# Solving The "R" Cube

Discussion in 'Homework Help' started by bountyhunter, Apr 20, 2016.

1. ### bountyhunterWell-Known Member

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The famous cube built out of resistors of value "R":

For those who have never done this problem, it's a really good one. Build a cube where each side of the cube is a resistor whose value is "R", and then calculate the resistance:

1) Across diagonal points of the cube.

2) Across opposite corners on any face

3) Across any resistor's ends on any face.

The values should be in terms of "R".

See attached PDF.

Obviously, the answer is on the net but it's a very good problem because it requires recognizing symmetry, spatial visualization, and using equipotential nodes to simplify circuits.

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2. ### RatchitWell-Known Member

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First of all, I promise that I did not Google for the answer. I just solved for the resistance across the diagonal, because the other 2 pair of points are solved the same way. The cube can be drawn as a 2-dimensional mesh. The mesh looks like a 3-step ladder with a resistor on each side. Next I assumed all resistors were one ohm, and a voltage source of one volt was across the diagonal. Then I calculated all the node voltages. That was easier than expected because of the one ohm assumption, making the solution matrix sparse. After knowing all the node voltages, it was easy to calculate the total current leaving the upper diagonal node. As a check, it also matched all the current entering the lower diagonal node. Using the definition of resistance, R = V/I was calculated.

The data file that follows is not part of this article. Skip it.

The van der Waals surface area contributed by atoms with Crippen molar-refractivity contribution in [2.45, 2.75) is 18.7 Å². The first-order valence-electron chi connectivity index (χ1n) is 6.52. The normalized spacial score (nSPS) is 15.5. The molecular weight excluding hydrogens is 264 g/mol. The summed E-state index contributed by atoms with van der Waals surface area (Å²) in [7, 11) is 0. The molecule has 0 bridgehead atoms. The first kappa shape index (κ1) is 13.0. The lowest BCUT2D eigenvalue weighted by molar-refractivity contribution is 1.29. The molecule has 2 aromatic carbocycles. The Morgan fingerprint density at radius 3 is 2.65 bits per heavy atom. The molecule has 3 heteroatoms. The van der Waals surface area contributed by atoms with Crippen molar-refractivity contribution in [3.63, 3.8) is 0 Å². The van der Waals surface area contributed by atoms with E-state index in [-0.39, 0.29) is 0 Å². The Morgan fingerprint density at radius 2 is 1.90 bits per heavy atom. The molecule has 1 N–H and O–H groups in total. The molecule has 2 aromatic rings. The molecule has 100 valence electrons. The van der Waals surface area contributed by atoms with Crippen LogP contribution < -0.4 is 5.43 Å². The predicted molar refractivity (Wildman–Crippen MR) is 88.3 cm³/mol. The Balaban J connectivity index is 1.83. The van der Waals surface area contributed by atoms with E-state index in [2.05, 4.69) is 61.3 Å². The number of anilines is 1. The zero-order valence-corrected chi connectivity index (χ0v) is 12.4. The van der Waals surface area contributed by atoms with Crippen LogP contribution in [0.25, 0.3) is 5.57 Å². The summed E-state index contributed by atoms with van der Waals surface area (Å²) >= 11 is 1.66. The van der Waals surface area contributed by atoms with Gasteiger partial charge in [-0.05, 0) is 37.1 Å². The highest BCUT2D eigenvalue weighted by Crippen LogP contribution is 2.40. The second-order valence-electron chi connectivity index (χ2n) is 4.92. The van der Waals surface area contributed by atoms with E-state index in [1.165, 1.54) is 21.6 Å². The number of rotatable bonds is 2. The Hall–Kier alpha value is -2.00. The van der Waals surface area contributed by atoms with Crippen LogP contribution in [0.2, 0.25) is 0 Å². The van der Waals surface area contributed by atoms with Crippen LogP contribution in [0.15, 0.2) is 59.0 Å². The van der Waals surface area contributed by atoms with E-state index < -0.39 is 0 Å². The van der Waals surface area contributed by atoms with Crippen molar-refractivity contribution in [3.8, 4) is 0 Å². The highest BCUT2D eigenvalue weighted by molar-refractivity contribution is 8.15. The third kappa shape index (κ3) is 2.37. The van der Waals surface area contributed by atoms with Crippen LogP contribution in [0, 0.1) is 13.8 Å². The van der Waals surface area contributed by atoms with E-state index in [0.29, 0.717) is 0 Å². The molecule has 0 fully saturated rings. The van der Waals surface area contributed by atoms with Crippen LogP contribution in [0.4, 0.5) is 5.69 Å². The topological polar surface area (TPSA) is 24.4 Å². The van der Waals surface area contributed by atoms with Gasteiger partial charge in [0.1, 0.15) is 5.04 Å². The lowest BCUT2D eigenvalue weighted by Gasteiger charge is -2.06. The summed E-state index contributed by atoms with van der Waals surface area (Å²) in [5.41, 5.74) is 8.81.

The answer came out to be 5*R/6.

Ratch

3. ### bountyhunterWell-Known Member

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That's one of the three. When I post the solutions it will have the breakdown of how to generate the equivalent circuits to get to the answer.

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5. ### MikeMlWell-Known MemberMost Helpful Member

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Just have to do this:

A cube has eight vertices. If I force 1A into vertex A, I can choose one of seven other vertices from which to sink the current. Because of symmetry, there are only three different possible voltages at vertex A, however.